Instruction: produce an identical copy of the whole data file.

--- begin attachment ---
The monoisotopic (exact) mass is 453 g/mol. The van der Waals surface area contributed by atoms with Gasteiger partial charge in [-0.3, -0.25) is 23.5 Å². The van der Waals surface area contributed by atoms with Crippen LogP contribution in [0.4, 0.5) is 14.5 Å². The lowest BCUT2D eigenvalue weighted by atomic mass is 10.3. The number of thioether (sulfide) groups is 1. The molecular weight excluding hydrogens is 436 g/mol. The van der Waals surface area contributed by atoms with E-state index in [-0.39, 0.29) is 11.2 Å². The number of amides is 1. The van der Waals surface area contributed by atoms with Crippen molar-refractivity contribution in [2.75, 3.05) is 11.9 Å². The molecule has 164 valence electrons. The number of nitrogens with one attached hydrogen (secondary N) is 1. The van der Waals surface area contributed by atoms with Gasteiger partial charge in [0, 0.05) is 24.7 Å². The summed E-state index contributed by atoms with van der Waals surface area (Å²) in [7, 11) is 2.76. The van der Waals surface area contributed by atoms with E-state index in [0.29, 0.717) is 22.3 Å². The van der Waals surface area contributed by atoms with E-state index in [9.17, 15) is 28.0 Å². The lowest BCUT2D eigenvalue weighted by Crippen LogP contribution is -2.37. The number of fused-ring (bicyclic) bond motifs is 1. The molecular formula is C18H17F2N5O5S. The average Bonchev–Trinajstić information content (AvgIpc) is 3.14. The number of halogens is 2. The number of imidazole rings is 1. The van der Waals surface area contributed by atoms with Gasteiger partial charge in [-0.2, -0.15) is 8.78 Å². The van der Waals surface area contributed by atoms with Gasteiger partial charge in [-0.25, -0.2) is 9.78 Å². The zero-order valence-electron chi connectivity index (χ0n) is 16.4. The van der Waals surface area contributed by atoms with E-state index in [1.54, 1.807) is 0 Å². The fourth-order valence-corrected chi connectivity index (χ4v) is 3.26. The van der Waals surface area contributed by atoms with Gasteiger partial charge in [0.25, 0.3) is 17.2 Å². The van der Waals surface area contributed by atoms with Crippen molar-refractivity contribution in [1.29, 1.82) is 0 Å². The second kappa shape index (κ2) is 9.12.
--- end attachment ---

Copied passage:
The monoisotopic (exact) mass is 453 g/mol. The van der Waals surface area contributed by atoms with Gasteiger partial charge in [-0.3, -0.25) is 23.5 Å². The van der Waals surface area contributed by atoms with Crippen LogP contribution in [0.4, 0.5) is 14.5 Å². The lowest BCUT2D eigenvalue weighted by atomic mass is 10.3. The number of thioether (sulfide) groups is 1. The molecular weight excluding hydrogens is 436 g/mol. The van der Waals surface area contributed by atoms with E-state index in [-0.39, 0.29) is 11.2 Å². The number of amides is 1. The van der Waals surface area contributed by atoms with Crippen molar-refractivity contribution in [2.75, 3.05) is 11.9 Å². The molecule has 164 valence electrons. The number of nitrogens with one attached hydrogen (secondary N) is 1. The van der Waals surface area contributed by atoms with Gasteiger partial charge in [0, 0.05) is 24.7 Å². The summed E-state index contributed by atoms with van der Waals surface area (Å²) in [7, 11) is 2.76. The van der Waals surface area contributed by atoms with E-state index in [0.29, 0.717) is 22.3 Å². The van der Waals surface area contributed by atoms with E-state index in [9.17, 15) is 28.0 Å². The lowest BCUT2D eigenvalue weighted by Crippen LogP contribution is -2.37. The number of fused-ring (bicyclic) bond motifs is 1. The molecular formula is C18H17F2N5O5S. The average Bonchev–Trinajstić information content (AvgIpc) is 3.14. The number of halogens is 2. The number of imidazole rings is 1. The van der Waals surface area contributed by atoms with Gasteiger partial charge in [-0.2, -0.15) is 8.78 Å². The van der Waals surface area contributed by atoms with Gasteiger partial charge in [-0.25, -0.2) is 9.78 Å². The zero-order valence-electron chi connectivity index (χ0n) is 16.4. The van der Waals surface area contributed by atoms with E-state index in [1.54, 1.807) is 0 Å². The fourth-order valence-corrected chi connectivity index (χ4v) is 3.26. The van der Waals surface area contributed by atoms with Gasteiger partial charge in [0.25, 0.3) is 17.2 Å². The van der Waals surface area contributed by atoms with Crippen molar-refractivity contribution in [1.29, 1.82) is 0 Å². The second kappa shape index (κ2) is 9.12.